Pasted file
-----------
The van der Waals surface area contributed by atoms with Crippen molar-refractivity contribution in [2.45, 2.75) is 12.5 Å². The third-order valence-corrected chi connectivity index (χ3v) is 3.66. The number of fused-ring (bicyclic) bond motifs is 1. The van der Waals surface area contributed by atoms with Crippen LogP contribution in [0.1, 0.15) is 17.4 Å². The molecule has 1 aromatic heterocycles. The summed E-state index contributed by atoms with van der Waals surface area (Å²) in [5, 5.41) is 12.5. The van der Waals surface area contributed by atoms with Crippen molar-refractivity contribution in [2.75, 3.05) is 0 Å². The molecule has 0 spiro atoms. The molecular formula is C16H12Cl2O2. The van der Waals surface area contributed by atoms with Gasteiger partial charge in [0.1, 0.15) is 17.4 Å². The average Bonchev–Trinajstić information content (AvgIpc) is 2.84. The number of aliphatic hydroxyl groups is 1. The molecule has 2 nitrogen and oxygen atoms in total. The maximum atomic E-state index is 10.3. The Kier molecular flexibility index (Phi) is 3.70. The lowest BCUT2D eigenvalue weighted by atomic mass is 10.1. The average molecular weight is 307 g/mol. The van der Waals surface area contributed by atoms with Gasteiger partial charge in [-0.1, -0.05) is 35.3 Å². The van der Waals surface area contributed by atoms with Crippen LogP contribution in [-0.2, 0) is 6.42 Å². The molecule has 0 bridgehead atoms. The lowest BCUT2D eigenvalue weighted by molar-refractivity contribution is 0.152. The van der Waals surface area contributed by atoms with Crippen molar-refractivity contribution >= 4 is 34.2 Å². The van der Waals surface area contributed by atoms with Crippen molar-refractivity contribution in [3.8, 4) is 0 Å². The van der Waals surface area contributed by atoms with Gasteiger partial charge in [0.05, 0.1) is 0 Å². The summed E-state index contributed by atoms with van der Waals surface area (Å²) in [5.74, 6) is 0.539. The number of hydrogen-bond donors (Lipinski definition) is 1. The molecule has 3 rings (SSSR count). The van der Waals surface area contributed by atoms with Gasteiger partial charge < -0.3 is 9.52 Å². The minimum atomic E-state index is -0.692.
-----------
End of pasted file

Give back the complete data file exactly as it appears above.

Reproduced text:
The van der Waals surface area contributed by atoms with Crippen molar-refractivity contribution in [2.45, 2.75) is 12.5 Å². The third-order valence-corrected chi connectivity index (χ3v) is 3.66. The number of fused-ring (bicyclic) bond motifs is 1. The van der Waals surface area contributed by atoms with Crippen LogP contribution in [0.1, 0.15) is 17.4 Å². The molecule has 1 aromatic heterocycles. The summed E-state index contributed by atoms with van der Waals surface area (Å²) in [5, 5.41) is 12.5. The van der Waals surface area contributed by atoms with Crippen molar-refractivity contribution in [2.75, 3.05) is 0 Å². The molecule has 0 spiro atoms. The molecular formula is C16H12Cl2O2. The van der Waals surface area contributed by atoms with Gasteiger partial charge in [0.1, 0.15) is 17.4 Å². The average Bonchev–Trinajstić information content (AvgIpc) is 2.84. The number of aliphatic hydroxyl groups is 1. The molecule has 2 nitrogen and oxygen atoms in total. The maximum atomic E-state index is 10.3. The Kier molecular flexibility index (Phi) is 3.70. The lowest BCUT2D eigenvalue weighted by atomic mass is 10.1. The average molecular weight is 307 g/mol. The van der Waals surface area contributed by atoms with Gasteiger partial charge in [-0.1, -0.05) is 35.3 Å². The van der Waals surface area contributed by atoms with Crippen LogP contribution in [-0.2, 0) is 6.42 Å². The molecule has 0 bridgehead atoms. The lowest BCUT2D eigenvalue weighted by molar-refractivity contribution is 0.152. The van der Waals surface area contributed by atoms with Crippen molar-refractivity contribution >= 4 is 34.2 Å². The van der Waals surface area contributed by atoms with Crippen molar-refractivity contribution in [3.8, 4) is 0 Å². The van der Waals surface area contributed by atoms with Gasteiger partial charge in [0.05, 0.1) is 0 Å². The summed E-state index contributed by atoms with van der Waals surface area (Å²) in [5.74, 6) is 0.539. The number of hydrogen-bond donors (Lipinski definition) is 1. The molecule has 3 rings (SSSR count). The van der Waals surface area contributed by atoms with Gasteiger partial charge < -0.3 is 9.52 Å². The minimum atomic E-state index is -0.692.